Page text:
May 12, 2014
The Everything-But-Hachette Store: Amazon stops shipping books to leverage more money out of Hachette
by Alex Shephard
Late Thursday night, the New York Times‘ David Streitfeld reported that Amazon had been raising prices and delaying shipments of books published by Hachette, which controls over a third of the U.S. book market. According to Streitfeld’s sources at Hachette, Amazon is “determined to squeeze as much margin out of its suppliers as possible.” Amazon has been notoriously unprofitable throughout its history. And, while the company’s astounding growth—the result of exceptional customer service, loss-leader pricing, and a pathological aversion to paying taxes—has long comforted onlookers, investors are beginning to get antsy. In the first quarter of this year, for instance, the company brought in $19.74 billion in revenue, but posted a mere $108 million profit.
As Streitfeld notes in his report, Amazon has frequently resorted to similar tactics to secure adventatious deals with publishers throughout its history:
For at least a decade, Amazon has not been shy about throwing its weight around with publishers, demanding bigger discounts and more time to pay its bills. When a publisher balked, it would withdraw the house’s titles from its recommendation algorithms.
“Typically, it was about 30 days before they’d come back and say, ‘Ouch, how do we make this work?’ ” an Amazon buyer told the journalist Brad Stone in his book about the company, The Everything Store.
Sometimes, though, more action was needed. The bookseller pulled all the “buy” buttons for Macmillan books in 2010 in a dispute over e-book pricing. Two years later, Amazon was negotiating for a higher discount with the distributor Independent Publishers Group. “They decided they wanted me to change my terms,” the IPG president, Mark Suchomel, said at the time. “It wasn’t reasonable. There’s only so far we can go.”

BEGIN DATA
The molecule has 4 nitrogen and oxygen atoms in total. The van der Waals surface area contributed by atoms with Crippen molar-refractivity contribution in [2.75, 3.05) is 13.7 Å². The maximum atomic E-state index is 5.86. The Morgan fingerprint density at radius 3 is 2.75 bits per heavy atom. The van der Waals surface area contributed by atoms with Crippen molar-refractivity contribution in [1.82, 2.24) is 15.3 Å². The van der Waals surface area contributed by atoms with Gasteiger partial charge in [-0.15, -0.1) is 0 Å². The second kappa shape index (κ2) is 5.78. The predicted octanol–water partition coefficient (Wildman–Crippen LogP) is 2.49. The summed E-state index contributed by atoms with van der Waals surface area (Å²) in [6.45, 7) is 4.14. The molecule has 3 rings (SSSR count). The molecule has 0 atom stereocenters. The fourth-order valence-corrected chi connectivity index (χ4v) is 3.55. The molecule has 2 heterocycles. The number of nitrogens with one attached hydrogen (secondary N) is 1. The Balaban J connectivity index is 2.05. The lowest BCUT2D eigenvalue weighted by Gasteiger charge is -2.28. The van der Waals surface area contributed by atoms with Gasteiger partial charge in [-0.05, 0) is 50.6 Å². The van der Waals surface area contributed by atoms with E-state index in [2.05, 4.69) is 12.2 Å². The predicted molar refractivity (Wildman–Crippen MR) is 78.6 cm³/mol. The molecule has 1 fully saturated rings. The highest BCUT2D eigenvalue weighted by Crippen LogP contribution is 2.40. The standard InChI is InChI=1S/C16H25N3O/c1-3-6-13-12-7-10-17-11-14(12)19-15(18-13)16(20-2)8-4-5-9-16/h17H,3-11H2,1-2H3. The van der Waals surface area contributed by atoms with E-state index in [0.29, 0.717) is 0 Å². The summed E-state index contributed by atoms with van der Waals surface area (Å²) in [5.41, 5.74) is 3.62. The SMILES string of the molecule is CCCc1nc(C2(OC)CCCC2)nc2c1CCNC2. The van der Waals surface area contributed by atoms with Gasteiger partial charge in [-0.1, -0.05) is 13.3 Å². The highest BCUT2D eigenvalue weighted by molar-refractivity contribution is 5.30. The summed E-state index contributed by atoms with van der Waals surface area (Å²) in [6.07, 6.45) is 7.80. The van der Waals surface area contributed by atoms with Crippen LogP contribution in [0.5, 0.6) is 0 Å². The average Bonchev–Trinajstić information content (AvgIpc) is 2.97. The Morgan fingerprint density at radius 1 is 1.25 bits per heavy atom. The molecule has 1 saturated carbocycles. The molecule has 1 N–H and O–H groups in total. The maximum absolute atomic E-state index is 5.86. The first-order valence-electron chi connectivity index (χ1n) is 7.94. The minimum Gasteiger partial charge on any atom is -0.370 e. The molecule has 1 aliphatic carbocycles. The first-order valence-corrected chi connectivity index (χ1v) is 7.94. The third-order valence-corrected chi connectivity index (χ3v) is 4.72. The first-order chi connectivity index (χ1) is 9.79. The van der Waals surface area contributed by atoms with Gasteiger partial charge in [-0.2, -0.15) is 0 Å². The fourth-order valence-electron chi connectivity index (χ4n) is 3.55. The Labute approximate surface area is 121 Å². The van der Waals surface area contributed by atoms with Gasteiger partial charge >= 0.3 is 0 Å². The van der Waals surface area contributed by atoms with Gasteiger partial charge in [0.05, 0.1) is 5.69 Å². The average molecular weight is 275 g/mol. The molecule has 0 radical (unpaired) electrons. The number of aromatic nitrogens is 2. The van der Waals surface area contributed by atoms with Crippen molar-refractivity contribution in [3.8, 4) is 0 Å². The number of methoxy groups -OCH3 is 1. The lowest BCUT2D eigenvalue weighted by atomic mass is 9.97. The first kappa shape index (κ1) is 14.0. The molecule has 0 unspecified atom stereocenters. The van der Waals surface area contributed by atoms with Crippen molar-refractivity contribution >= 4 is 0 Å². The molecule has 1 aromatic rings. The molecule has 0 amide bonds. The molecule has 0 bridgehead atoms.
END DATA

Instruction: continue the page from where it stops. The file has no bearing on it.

Of course, Amazon isn’t alone in trying to squeeze publishers for better deals—Barnes & Noble did something similar to Simon & Schuster last spring when it drastically cut orders from the publisher during a contractual dispute. But, even with falling stock prices and anxious investors, Amazon doesn’t appear to be terribly insecure: according to Streitfeld, this dispute has dragged on for over two months already and the retailer appears to be in it for the long haul. This is, after all, a company that will stop at nothing to ensure it gets the best deal possible for itself—at the expense of its partners.
Amazon may have hoped that cutting orders and raising prices would sow disaffection among Hachette’s authors—that authors would see falling sales numbers and push their publisher to cut a deal, any deal, with the retailer that sells far more books than any other. But, while some authors have blamed both parties and expressed frustration with Hachette and Amazon, it appears that many are sticking with their publisher.
In a follow-up report posted on Saturday, Streitfeld quotes a number of notable Hachette authors, including Sherman Alexie, lashing out at Amazon on Twitter.